5. "domo arigatou gozaimasu"  どうも 有難う 御座います  This is an even politer way of saying "thank you very much."  Use this phrase with those who have a higher status or in formal circumstances. You can also use the phrase to express sincerity with someone familiar.

In response: 

"dou itashi mashite"  どういたしまして。In both casual and polite contexts, this phrase is used in response to thanks. It essentially has the same meaning as "you're welcome."

 Happy Thanksgiving to all!

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Thanksgiving Around the World

20 November 2016 Fun Facts

Every year on the last Thursday of November, turkeys in the United States run for cover, as
Americans across the world
celebrate one of their most beloved family holidays. Thanksgiving has a rich history dating back to the time when the English pilgrims reached America, and were warmly greeted by the Native Americans.  The story of Thanksgiving recounts the story of the Pilgrims and their community feast of the autumn harvest at Plymouth, Massachusetts, in 1621. Harvest fest celebrations are not honored solely by Americans, but also throughout the world, in many cases referred to by the local name and generally celebrated during the harvest period.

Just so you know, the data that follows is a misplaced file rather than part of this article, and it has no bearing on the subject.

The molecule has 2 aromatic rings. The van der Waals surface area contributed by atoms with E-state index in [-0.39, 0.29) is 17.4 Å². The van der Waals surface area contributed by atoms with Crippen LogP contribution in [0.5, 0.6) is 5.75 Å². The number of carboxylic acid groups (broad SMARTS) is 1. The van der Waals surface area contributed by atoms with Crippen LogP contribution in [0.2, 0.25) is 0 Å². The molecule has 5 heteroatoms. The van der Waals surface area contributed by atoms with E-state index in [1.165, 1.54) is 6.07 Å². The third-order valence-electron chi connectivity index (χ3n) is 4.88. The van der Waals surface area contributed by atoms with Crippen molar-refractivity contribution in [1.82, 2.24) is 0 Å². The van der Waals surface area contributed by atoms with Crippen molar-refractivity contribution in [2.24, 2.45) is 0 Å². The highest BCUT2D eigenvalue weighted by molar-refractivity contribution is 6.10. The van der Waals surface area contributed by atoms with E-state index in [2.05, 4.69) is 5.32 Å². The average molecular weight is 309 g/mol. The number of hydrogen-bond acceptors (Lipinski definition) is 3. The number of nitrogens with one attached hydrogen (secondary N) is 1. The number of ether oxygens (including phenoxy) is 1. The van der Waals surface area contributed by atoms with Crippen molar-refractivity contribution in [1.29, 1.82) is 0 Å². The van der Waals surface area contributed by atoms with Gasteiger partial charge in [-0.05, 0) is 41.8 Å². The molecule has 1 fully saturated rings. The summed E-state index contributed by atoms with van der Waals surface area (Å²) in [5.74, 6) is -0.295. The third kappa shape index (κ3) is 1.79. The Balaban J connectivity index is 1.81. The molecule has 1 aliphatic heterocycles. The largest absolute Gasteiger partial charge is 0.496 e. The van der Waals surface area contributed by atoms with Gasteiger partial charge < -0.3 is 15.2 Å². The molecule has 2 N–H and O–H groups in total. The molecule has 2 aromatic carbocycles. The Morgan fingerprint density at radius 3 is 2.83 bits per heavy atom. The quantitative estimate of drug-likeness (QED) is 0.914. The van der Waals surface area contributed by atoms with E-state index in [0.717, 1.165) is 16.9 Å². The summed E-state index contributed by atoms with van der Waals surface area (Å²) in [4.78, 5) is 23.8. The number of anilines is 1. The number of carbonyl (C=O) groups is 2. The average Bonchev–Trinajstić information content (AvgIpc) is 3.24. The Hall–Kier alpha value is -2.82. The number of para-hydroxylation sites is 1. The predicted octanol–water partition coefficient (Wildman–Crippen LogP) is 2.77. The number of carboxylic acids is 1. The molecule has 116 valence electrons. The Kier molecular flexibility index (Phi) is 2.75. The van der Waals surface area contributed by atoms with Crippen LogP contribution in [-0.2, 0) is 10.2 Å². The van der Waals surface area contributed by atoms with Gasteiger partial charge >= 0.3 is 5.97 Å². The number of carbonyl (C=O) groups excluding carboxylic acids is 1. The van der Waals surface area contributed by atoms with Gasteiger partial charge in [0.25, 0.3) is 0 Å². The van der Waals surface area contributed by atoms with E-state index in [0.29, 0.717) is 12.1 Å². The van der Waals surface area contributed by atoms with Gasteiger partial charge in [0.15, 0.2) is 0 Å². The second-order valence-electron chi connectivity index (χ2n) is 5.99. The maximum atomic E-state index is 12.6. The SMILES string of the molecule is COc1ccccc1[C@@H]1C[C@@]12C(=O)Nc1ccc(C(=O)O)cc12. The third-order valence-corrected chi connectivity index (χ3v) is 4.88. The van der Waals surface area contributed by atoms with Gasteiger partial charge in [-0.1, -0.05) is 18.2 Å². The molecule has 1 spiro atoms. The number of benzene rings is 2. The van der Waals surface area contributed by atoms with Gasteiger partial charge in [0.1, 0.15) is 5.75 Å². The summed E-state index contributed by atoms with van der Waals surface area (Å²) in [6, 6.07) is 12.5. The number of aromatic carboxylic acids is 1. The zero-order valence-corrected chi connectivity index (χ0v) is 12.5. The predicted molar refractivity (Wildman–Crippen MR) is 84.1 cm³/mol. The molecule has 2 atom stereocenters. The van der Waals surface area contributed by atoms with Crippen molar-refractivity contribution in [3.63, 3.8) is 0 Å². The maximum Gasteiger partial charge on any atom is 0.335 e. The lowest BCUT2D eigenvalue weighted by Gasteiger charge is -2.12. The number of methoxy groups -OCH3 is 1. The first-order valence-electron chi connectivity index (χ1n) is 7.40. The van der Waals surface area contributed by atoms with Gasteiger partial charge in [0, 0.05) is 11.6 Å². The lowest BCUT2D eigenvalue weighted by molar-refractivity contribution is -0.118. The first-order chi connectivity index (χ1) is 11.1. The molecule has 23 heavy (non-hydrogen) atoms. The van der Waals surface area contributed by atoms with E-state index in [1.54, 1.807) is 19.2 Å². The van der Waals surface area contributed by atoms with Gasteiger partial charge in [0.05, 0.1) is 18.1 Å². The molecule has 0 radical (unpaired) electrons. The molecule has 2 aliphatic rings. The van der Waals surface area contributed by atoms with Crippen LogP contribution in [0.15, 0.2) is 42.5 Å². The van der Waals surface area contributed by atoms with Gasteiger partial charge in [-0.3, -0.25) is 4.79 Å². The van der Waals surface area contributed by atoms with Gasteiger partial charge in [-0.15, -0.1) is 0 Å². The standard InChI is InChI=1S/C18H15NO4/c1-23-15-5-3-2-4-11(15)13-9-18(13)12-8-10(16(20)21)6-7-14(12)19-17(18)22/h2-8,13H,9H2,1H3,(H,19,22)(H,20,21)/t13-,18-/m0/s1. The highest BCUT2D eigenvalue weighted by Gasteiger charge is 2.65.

Canada celebrates Thanksgiving on the second Monday in October. Instead of eating turkey,  their feast includes ham or lamb, and traditionally some have La Tourtiere, a pastry pie filled with potatoes, rabbit and partridge or pheasant.  The holiday is celebrated as a gesture of thanks for a bountiful harvest.

In Barbados, the traditional harvest festival is called Crop Over. It has origins dating back to the colonial period, where singing, dancing and festival carts were decorated with flowers signifying prosperity for the plantation owners. In return, the plantation owners would provide a feast for the plantation workers, honoring their loyalty and dedication to the crop.